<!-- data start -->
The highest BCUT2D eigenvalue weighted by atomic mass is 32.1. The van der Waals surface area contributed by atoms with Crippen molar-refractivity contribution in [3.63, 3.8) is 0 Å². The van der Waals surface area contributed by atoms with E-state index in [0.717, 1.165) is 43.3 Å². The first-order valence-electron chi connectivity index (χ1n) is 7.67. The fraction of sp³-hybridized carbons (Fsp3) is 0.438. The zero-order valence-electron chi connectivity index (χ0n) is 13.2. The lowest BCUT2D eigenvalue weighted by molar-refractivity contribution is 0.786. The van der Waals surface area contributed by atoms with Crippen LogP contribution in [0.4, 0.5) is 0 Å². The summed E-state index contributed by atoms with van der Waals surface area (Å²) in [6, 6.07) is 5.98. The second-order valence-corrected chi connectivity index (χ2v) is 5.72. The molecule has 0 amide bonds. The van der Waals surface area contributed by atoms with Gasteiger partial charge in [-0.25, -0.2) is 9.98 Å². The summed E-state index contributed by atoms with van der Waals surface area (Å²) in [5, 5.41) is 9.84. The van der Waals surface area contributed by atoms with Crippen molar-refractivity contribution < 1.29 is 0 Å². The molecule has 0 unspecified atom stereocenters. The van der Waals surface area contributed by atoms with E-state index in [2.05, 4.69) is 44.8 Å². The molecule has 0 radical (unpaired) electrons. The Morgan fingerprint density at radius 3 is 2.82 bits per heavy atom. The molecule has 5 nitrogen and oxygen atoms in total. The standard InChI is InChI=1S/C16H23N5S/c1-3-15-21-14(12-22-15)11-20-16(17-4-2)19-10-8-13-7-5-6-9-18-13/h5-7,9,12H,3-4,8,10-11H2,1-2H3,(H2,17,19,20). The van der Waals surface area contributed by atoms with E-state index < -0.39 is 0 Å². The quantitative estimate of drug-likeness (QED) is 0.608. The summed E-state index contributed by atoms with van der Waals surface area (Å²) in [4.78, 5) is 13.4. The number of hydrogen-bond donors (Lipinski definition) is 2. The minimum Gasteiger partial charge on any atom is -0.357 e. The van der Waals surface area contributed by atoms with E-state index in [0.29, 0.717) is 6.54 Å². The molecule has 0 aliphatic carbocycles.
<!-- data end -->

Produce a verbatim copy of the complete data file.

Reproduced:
The highest BCUT2D eigenvalue weighted by atomic mass is 32.1. The van der Waals surface area contributed by atoms with Crippen molar-refractivity contribution in [3.63, 3.8) is 0 Å². The van der Waals surface area contributed by atoms with E-state index in [0.717, 1.165) is 43.3 Å². The first-order valence-electron chi connectivity index (χ1n) is 7.67. The fraction of sp³-hybridized carbons (Fsp3) is 0.438. The zero-order valence-electron chi connectivity index (χ0n) is 13.2. The lowest BCUT2D eigenvalue weighted by molar-refractivity contribution is 0.786. The van der Waals surface area contributed by atoms with Crippen LogP contribution in [0.4, 0.5) is 0 Å². The summed E-state index contributed by atoms with van der Waals surface area (Å²) in [6, 6.07) is 5.98. The second-order valence-corrected chi connectivity index (χ2v) is 5.72. The molecule has 0 amide bonds. The van der Waals surface area contributed by atoms with Gasteiger partial charge in [-0.25, -0.2) is 9.98 Å². The summed E-state index contributed by atoms with van der Waals surface area (Å²) in [5, 5.41) is 9.84. The van der Waals surface area contributed by atoms with Crippen molar-refractivity contribution < 1.29 is 0 Å². The molecule has 0 unspecified atom stereocenters. The van der Waals surface area contributed by atoms with E-state index in [2.05, 4.69) is 44.8 Å². The molecule has 0 radical (unpaired) electrons. The Morgan fingerprint density at radius 3 is 2.82 bits per heavy atom. The molecule has 5 nitrogen and oxygen atoms in total. The standard InChI is InChI=1S/C16H23N5S/c1-3-15-21-14(12-22-15)11-20-16(17-4-2)19-10-8-13-7-5-6-9-18-13/h5-7,9,12H,3-4,8,10-11H2,1-2H3,(H2,17,19,20). The van der Waals surface area contributed by atoms with E-state index < -0.39 is 0 Å². The quantitative estimate of drug-likeness (QED) is 0.608. The summed E-state index contributed by atoms with van der Waals surface area (Å²) in [4.78, 5) is 13.4. The number of hydrogen-bond donors (Lipinski definition) is 2. The minimum Gasteiger partial charge on any atom is -0.357 e. The van der Waals surface area contributed by atoms with E-state index in [0.29, 0.717) is 6.54 Å². The molecule has 0 aliphatic carbocycles.